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It may seem like we've been warning mortgage borrowers about rate increases since before the base rate rise in November, but that doesn't mean they should stop being vigilant. With mortgage rates hitting record lows in the last few years, it was inevitable that they would edge up following a base rate rise – fixed rates even rose in anticipation of it. However, what may come as a surprise three months on is that providers have opted to keep their fixed rates mostly static since November.
Figures uncovered by our finance expert Charlotte Nelson reveal that the five-year fixed mortgage rate has only increased 0.05% since November, with only a small increase of 0.10% witnessed in anticipation of the base rate rise, well below the hike of 0.25%. Charlotte suggests that this is largely due to the predictions of another increase in base rate occurring in May.
"With a rate increase just a few months ago, many would have assumed that the market would be still reeling from its effects," said Charlotte. "However, it seems that due to the inevitably of the rise itself, the mortgage market has stabilised relatively quickly."
Despite this overall stability, the data shows that 22 individual lenders have increased rates since the beginning of February, some more than once. This suggests that the tide is starting to turn, especially as SWAP rates (which banks use to price their fixed rate mortgages) are starting to rise again.
"This is a similar scenario to before the last rate rise," Charlotte pointed out, "with providers once again starting to factor SWAP rates into their pricing." Together with an increased LIBOR rate, this suggests not only a base rate rise, but also renewed mortgage rate activity.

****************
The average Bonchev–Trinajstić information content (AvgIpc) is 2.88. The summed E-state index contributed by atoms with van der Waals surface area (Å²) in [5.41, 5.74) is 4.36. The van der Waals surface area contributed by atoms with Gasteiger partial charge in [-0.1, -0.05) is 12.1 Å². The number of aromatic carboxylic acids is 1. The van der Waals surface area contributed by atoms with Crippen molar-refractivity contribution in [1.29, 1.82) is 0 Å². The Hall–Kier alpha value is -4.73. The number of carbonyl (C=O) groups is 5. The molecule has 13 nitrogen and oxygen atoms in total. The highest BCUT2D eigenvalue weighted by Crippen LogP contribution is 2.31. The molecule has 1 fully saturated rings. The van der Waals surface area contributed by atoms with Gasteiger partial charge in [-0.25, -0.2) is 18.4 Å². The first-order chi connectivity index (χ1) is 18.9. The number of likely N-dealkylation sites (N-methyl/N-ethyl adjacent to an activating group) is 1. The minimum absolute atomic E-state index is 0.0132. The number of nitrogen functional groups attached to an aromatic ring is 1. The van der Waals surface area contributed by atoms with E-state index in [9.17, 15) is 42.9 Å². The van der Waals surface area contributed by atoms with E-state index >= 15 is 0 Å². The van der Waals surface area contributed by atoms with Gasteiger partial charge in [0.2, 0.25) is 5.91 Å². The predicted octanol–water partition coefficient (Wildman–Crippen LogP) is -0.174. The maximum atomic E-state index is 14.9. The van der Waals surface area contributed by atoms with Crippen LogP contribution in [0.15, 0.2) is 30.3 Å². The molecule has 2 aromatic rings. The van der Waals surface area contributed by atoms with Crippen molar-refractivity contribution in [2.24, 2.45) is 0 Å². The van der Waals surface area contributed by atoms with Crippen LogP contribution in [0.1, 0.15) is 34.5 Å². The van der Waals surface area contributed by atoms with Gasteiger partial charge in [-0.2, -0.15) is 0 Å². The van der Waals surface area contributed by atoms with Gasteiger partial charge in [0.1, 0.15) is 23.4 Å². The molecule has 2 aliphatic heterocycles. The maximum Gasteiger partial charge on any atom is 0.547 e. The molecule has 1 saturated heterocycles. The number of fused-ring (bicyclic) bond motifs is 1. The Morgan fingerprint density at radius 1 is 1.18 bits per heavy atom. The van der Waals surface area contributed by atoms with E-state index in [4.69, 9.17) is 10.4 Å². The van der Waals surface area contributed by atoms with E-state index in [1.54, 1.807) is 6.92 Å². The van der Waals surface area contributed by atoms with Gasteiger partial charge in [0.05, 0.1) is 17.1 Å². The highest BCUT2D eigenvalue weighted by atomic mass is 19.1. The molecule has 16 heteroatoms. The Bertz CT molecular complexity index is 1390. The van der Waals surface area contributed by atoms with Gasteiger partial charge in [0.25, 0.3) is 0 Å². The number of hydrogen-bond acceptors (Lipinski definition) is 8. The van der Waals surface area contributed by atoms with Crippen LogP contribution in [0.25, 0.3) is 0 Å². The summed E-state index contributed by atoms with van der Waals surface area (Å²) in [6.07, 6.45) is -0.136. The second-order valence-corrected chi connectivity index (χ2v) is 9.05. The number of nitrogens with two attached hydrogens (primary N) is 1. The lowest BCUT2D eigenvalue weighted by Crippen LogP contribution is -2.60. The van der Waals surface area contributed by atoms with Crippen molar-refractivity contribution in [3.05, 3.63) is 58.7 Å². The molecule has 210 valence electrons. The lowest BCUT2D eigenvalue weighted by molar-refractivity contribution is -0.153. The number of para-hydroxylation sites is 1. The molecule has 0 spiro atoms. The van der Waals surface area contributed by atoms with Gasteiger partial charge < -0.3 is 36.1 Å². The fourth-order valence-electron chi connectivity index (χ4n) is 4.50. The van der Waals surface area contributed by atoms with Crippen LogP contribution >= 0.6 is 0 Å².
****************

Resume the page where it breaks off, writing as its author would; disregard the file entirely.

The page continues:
|Two-Year Fixed Rate||2.20%||2.33%||2.40%|
|Five-Year Fixed Rate||2.78%||2.88%||2.93%|
|Standard Variable Rate||4.60%||4.60%||4.76%|
While the fixed market is just starting to see some movement again, Standard Variable Rates (SVRs) haven't stopped moving. They've experienced by far the biggest increase lately, up from 4.60% in November to 4.76% today. Although this is still shy of the full 0.25% increase, it means that those on their lenders' SVR should consider making a move sooner rather than later.
Charlotte has calculated that another 0.25% base rate rise could see monthly repayments increase by £35 (based on the average SVR on a £150,000 borrowing amount over a repayment-only 25-year term) in just six months.
She concludes: "The only way from here appears to be up, so borrowers who are sitting on their SVR, or coming to the end of their deal, would be wise to look for a fixed rate. It is important that they act fast to ensure they get the best possible deal."
Remortgaging to a top fixed rate mortgage deal could help borrowers secure their repayments through what will likely be a tumultuous time for the mortgage market. If you'd still prefer a variable rate mortgage instead, make sure it's a competitive one.
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